It is also worth noting that, like The Luminaries, Kingsnorth’s novel has an acute sense of its own artifice. As the author notes in his afterword, his shadow tongue never existed; so, in a fundamental sense, the world it depicts never existed, either. What is the value of using a specifically artificial form of English? I would say that it helps to keep the past an open question: read in Old English or modern English, we might know too easily where we were (be it somewhere familiar or unfamiliar). With the shadow tongue, the door is opened just enough for us to see glimpses of understanding amidst the strangeness; we don’t know where we are, and this keeps the world of The Wake alive.

So too does Kingsnorth’s use of perception. Buccmaster frequently has visions of (and conversations with) Welland the Smith, and it remains ambiguous as to what these actually are. Kingsnorth takes his novel in directions that we may not expect of historical fiction, all the while making clear that there’s no real reason to have those expectations in the first place. Even though we may know how the story of the Norman invasion of England ends, we don’t know how the story of The Wake ends – and that’s because Kingsnorth creates the sense of a historical moment that’s alive on its own terms, where the future can still be contested.

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Enard

Where we might say that The Wake depicts a past haunted by the spectre of the future, Mathias Enard’s Zone shows a present suffused with the ghosts of history. The novel revolves around Francis Mirković, once a mercenary, now an agent of the French secret service. For fifteen years, he has worked in the lands around the Mediterranean – a region he calls ‘the Zone’ – being involved in violence there as well as gathering information on it. Now, he is bringing that life to an end, as he takes a briefcase filled with intelligence from Milan to Rome, with the intention of selling it to the Vatican. We join him on his train journey, as he reflects on his own past and that of the Zone.

Each chapter of Mirković’s thoughts is presented as a pages-long sentence fragment (a superb feat of translation from Charlotte Mandell). The best way I found to read this was simply to jump in and let it carry me forward; there is a constant, driving momentum and rhythm to the book, like the motion of Mirković’s train. But, though the train may travel inexorably on, the novel’s overall sense is of an unending cycle, as conflicts recur throughout history, and the countries of the Zone remain scarred by the violence they have witnessed.

There’s also a thread running through Zone which concerns how lives may become reduced to memory, a text. Mirković carries the lives of war criminals and others in his briefcase; he himself has lived under several aliases, which he now intends to put away. Then there are the three chapters which are taken from the (fictitious) novel that Mirković occasionally reads while on the train. These tell of a Palestinian resistance fighter named Intissar, and are conventional in form and punctuation. Intissar’s story is serious and powerful; so it’s jarring indeed to return from her chapters to Mirković, and find him enjoying her tale as a thrilling adventure. (Ah, but isn’t that the sort of thing we do all the time as readers?) And, of course, Mirković himself is only a figure in the text of Enard’s novel… If The Wake gives a sense of deep vitality to a moment in history, Zone shows how easily history can be reduced to paper.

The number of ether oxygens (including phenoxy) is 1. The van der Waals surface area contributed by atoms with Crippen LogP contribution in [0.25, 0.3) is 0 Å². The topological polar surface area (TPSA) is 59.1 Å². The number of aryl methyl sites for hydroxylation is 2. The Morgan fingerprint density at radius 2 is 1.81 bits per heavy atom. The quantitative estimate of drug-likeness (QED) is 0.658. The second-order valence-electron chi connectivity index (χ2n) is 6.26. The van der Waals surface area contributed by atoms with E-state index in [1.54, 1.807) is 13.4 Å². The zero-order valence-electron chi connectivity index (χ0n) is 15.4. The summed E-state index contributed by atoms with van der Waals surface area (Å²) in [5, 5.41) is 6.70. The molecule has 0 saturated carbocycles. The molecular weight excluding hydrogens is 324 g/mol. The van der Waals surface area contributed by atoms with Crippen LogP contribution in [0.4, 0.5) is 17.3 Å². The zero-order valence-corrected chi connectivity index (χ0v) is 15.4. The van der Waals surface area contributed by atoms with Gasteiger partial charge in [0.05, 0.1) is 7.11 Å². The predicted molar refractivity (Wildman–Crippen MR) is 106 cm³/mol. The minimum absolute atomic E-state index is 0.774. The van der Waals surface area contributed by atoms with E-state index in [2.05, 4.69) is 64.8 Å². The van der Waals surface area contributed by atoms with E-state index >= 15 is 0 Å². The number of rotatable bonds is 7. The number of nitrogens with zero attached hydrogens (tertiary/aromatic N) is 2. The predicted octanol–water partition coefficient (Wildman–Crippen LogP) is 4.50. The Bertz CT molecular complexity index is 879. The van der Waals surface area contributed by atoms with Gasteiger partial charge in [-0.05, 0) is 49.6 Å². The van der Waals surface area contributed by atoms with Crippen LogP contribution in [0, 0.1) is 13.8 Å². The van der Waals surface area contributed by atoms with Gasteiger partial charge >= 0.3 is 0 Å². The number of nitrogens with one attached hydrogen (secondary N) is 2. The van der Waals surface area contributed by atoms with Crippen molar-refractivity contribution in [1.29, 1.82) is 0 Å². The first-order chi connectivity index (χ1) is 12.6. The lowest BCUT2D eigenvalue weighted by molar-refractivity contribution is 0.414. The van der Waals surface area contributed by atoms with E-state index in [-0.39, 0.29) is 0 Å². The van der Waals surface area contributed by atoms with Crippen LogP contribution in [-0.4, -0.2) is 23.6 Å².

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Finally, a note on the publication of these books. The Wake was crowdfunded through Unbound; having been published in the US by Open Letter Books, Zone is now the launch title of the UK small press Fitzcarraldo Editions – and I can scarcely think of a bolder statement for a new publisher to make. Publishing may be in a precarious position right now, but in many respects this is also a golden age for adventurous readers. And, while interesting books are certainly still being released by the major houses, smaller publishers play a vital role in bringing such books to our attention. I’m glad that there are novels like The Wake and Zone in the world, and that there are people who believe in them so strongly. They are right to do so.

Links

Sunday Salon: Evie Wyld, Zoe Green

I’ve just discovered the Sunday Salon and thought I’d join in. What I’m going to do is read and blog about some short stories online. I’ll link to each story so you can read it for yourself. For this first post, I’ve decided to tackle a couple of stories from Untitled Books.

‘Menzies Meat’ by Evie Wyld takes us to the tiny mining town of Menzies in Western Australia; and Elaine, the sixteen-year-old girl who works in her father’s butcher shop there. Elaine is frustrated at being stuck in a rut and longs to get out of Menzies; the story is essentially a portrait of how her frustration builds to a head, until… but that, of course, would be telling. At first, the narrative seems to be going all over the place, but the reason becomes clear in the end: everything — from the stifling atmosphere of the shop to the salt lake that looks the same whether it’s full or dry — is an expression or mirror of Elaine’s feeling of inertia. Wyld conjures that feeling vividly.

Zoe Green’s ‘The Wake’ is narrated by someone (who could be male or female; I’m not certain) who is dying of cancer, and currently planning their own funeral, as they watch Hester (who lives in the flat below) in the garden. The action moves, paragraph by paragraph, between the present moment, the narrator’s own life (as they ruminate especiallyon an ex-lover, Ferdi), and scenes from Hester’s past. There are some quite subtle moments of characterisation, as the narrator tries (not all that successfully) to live through Hester — so the title doesn’t just refer to the ceremony being planned; for the narrator, the telling of the story itself is a kind of wake. As with ‘Menzies Meat’, this tale grows richer the more you turn it over in your mind.